One of three defendants charged with murder in a north Modesto shooting has yet to enter a plea because his attorney says the maximum sentence he faces if convicted is cruel and unusual punishment.
Defense attorney Mark Sullivan says his client, 17-year-old Isaiah Stafford, should not face life in prison without parole if he is convicted of murder in the Dec. 11 shooting of Damian Villavicencio.
Lamar Oldham, 23, and Luisa Riley, 17, also have been charged with murder in Villavicencio’s death. The 19-year-old Riverbank resident was killed during an apparent drug-related shooting behind the Velvet Creamery restaurant on McHenry Avenue, Modesto police have said.
Another 19-year-old Riverbank man was with Villavicencio when, witnesses say, they stumbled into the nearby McDonald’s bleeding and saying they had been shot. The other man survived the shooting.
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Investigators have said the shooting appeared to have been motivated by drugs, specifically marijuana. A man who tried to revive Villavicencio said he was holding what looked like marijuana when he came into the restaurant.
The three defendants also face attempted murder and attempted robbery charges in connection with the shooting. Stafford and Riley are being prosecuted as adults. Oldham and Riley have pleaded not guilty.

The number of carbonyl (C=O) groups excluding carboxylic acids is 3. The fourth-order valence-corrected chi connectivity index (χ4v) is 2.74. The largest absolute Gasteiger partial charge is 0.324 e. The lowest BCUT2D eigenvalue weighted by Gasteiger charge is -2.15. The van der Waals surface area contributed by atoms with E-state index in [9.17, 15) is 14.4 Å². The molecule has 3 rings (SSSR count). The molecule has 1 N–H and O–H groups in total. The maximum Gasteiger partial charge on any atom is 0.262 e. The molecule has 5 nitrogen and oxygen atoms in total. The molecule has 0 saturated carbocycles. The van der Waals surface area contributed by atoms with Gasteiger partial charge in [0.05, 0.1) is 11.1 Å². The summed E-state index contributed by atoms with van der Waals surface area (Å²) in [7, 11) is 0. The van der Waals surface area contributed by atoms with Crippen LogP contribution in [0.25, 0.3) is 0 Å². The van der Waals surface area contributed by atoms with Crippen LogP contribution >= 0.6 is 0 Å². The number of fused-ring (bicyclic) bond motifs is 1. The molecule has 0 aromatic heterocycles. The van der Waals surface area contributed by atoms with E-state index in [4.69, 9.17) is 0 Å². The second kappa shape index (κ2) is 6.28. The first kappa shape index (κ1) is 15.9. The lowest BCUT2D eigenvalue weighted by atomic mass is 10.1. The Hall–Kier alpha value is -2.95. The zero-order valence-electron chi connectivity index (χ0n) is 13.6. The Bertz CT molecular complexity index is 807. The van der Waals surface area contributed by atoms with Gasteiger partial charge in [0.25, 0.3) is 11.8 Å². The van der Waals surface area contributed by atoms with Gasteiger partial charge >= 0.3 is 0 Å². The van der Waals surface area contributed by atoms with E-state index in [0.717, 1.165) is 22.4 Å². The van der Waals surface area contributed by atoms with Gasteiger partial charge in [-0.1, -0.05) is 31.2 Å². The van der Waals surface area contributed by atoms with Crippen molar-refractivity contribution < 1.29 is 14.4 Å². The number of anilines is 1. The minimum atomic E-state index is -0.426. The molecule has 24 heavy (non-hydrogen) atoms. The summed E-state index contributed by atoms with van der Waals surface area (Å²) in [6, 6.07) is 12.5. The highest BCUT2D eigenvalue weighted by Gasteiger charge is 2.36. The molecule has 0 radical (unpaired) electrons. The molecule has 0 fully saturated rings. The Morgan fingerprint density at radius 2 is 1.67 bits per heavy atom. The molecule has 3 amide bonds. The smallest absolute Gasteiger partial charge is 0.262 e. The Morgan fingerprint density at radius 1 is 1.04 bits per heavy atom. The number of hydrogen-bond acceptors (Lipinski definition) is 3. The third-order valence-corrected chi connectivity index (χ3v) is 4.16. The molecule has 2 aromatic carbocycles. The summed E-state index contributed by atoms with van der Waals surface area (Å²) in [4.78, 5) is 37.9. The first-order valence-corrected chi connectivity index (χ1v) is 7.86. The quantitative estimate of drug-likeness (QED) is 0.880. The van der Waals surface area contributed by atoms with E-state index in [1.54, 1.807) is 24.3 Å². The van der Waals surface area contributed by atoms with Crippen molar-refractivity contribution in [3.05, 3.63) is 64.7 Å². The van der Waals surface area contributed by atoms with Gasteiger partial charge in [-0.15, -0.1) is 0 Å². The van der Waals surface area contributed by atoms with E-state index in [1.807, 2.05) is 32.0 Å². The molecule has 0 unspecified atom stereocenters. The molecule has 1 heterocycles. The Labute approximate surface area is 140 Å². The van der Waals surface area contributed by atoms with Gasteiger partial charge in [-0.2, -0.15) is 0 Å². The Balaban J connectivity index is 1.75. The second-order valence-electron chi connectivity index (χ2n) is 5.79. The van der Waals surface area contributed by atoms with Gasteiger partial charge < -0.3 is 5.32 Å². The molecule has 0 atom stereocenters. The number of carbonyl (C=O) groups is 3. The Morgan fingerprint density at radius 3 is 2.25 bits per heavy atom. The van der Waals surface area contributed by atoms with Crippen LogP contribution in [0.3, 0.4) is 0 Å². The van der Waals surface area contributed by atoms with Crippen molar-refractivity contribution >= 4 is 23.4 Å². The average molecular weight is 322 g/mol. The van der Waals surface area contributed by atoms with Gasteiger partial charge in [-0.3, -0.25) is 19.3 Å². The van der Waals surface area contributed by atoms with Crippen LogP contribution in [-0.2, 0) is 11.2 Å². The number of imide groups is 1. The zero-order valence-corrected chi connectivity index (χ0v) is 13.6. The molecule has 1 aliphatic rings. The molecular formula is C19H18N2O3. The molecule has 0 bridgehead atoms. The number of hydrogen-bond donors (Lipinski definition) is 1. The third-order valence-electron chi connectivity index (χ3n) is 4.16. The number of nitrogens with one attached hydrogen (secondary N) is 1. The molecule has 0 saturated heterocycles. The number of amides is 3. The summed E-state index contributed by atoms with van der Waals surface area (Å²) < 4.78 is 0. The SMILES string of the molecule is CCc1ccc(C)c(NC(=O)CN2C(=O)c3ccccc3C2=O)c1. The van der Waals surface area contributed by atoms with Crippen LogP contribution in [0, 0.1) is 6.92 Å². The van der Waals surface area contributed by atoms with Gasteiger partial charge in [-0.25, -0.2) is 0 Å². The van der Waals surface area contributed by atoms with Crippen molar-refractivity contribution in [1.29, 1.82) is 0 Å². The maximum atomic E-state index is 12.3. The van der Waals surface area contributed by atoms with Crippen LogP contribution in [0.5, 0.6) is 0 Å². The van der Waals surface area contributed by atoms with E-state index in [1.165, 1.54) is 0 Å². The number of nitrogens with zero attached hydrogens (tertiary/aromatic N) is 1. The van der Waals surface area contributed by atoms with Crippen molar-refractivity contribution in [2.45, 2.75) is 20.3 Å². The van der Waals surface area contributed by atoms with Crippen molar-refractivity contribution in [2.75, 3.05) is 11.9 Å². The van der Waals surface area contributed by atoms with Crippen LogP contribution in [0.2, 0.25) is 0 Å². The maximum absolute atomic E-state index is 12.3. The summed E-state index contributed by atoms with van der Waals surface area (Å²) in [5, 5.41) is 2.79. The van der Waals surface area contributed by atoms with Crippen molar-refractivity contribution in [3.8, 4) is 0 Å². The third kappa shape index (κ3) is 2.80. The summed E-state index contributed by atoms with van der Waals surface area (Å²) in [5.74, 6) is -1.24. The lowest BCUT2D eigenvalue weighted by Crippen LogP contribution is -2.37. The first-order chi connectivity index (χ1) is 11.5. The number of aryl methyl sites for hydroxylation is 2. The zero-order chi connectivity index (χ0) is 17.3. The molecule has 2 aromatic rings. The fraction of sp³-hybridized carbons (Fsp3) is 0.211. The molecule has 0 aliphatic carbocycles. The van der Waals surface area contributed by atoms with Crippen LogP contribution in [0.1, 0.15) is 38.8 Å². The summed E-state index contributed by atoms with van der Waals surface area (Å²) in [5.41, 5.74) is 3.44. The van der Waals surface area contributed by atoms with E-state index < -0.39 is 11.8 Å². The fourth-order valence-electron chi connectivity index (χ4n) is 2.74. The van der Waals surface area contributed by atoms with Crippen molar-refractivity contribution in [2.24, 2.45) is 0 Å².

Prosecutors have filed a special circumstance allegation with the murder charges against Stafford and Oldham, which makes Oldham eligible for the death penalty if the Stanislaus County District Attorney’s Office decides to pursue it.
Stafford does not qualify for the death penalty because he is a minor; he faces the maximum sentence of life in prison without parole. If Stafford is convicted as charged, the judge has the discretion to sentence him to 25 years to life in prison with a chance at parole.
Nevertheless, Sullivan argues that it’s cruel and unusual punishment for a minor to spend the rest of his life in prison without the possibility of parole. He will challenge the filed criminal complaint and ask the judge to remove the possibility of a life sentence.
Oldham and Stafford face enhancements on allegations of firing a gun. The prosecutors have alleged that Oldham and Stafford committed the murder during the attempted robbery and were lying in wait for the victim.
Enhancements on Riley’s charges allege she was holding a gun when the two Riverbank men were shot during the attempted robbery.
If convicted, the enhancements could lengthen their prison sentences.
The three defendants remain in custody. Stanislaus County Superior Court Judge Ricardo Córdova has scheduled the defendants to return to court Jan. 6.